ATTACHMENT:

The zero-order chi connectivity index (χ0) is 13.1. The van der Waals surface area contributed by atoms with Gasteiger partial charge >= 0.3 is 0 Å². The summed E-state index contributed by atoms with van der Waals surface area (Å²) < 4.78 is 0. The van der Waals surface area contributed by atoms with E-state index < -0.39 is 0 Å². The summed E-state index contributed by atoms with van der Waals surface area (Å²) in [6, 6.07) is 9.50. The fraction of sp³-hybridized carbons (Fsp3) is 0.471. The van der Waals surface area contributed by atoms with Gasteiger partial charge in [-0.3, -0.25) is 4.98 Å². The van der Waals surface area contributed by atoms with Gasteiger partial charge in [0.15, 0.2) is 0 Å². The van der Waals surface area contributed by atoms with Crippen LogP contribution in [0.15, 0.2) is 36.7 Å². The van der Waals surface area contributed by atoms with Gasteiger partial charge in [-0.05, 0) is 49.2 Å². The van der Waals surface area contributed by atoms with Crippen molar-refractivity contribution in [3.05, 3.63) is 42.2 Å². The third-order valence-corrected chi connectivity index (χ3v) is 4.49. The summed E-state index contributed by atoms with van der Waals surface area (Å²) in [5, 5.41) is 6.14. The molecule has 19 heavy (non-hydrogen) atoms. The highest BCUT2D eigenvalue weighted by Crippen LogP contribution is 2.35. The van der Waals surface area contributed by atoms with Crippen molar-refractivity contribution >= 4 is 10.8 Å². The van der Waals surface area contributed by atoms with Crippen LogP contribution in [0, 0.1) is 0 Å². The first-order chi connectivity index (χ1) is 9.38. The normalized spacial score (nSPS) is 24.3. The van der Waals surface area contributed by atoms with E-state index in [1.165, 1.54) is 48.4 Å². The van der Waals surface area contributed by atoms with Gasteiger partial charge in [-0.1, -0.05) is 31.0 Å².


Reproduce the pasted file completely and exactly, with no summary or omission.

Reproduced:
The zero-order chi connectivity index (χ0) is 13.1. The van der Waals surface area contributed by atoms with Gasteiger partial charge >= 0.3 is 0 Å². The summed E-state index contributed by atoms with van der Waals surface area (Å²) < 4.78 is 0. The van der Waals surface area contributed by atoms with E-state index < -0.39 is 0 Å². The summed E-state index contributed by atoms with van der Waals surface area (Å²) in [6, 6.07) is 9.50. The fraction of sp³-hybridized carbons (Fsp3) is 0.471. The van der Waals surface area contributed by atoms with Gasteiger partial charge in [-0.3, -0.25) is 4.98 Å². The van der Waals surface area contributed by atoms with Gasteiger partial charge in [0.15, 0.2) is 0 Å². The van der Waals surface area contributed by atoms with Crippen LogP contribution in [0.15, 0.2) is 36.7 Å². The van der Waals surface area contributed by atoms with Gasteiger partial charge in [-0.05, 0) is 49.2 Å². The van der Waals surface area contributed by atoms with Crippen molar-refractivity contribution in [3.05, 3.63) is 42.2 Å². The third-order valence-corrected chi connectivity index (χ3v) is 4.49. The summed E-state index contributed by atoms with van der Waals surface area (Å²) in [5, 5.41) is 6.14. The molecule has 19 heavy (non-hydrogen) atoms. The highest BCUT2D eigenvalue weighted by Crippen LogP contribution is 2.35. The van der Waals surface area contributed by atoms with Crippen molar-refractivity contribution >= 4 is 10.8 Å². The van der Waals surface area contributed by atoms with Crippen LogP contribution in [0, 0.1) is 0 Å². The first-order chi connectivity index (χ1) is 9.38. The normalized spacial score (nSPS) is 24.3. The van der Waals surface area contributed by atoms with E-state index in [1.165, 1.54) is 48.4 Å². The van der Waals surface area contributed by atoms with Gasteiger partial charge in [-0.1, -0.05) is 31.0 Å².